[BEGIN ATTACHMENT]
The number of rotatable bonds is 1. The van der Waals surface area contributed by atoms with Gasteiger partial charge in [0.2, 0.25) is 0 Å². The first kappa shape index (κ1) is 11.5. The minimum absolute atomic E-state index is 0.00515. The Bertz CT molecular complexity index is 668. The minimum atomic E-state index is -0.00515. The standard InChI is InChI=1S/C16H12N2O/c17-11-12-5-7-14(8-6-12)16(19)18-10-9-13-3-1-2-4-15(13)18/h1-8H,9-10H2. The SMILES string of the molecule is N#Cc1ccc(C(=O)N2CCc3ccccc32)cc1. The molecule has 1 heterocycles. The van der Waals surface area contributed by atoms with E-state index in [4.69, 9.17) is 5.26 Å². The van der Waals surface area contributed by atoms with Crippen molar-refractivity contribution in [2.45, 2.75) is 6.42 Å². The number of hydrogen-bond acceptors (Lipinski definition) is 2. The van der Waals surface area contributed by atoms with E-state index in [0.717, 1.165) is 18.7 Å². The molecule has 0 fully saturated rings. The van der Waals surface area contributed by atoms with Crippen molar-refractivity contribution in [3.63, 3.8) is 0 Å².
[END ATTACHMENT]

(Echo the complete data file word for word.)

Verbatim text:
The number of rotatable bonds is 1. The van der Waals surface area contributed by atoms with Gasteiger partial charge in [0.2, 0.25) is 0 Å². The first kappa shape index (κ1) is 11.5. The minimum absolute atomic E-state index is 0.00515. The Bertz CT molecular complexity index is 668. The minimum atomic E-state index is -0.00515. The standard InChI is InChI=1S/C16H12N2O/c17-11-12-5-7-14(8-6-12)16(19)18-10-9-13-3-1-2-4-15(13)18/h1-8H,9-10H2. The SMILES string of the molecule is N#Cc1ccc(C(=O)N2CCc3ccccc32)cc1. The molecule has 1 heterocycles. The van der Waals surface area contributed by atoms with E-state index in [4.69, 9.17) is 5.26 Å². The van der Waals surface area contributed by atoms with Crippen molar-refractivity contribution in [2.45, 2.75) is 6.42 Å². The number of hydrogen-bond acceptors (Lipinski definition) is 2. The van der Waals surface area contributed by atoms with E-state index in [0.717, 1.165) is 18.7 Å². The molecule has 0 fully saturated rings. The van der Waals surface area contributed by atoms with Crippen molar-refractivity contribution in [3.63, 3.8) is 0 Å².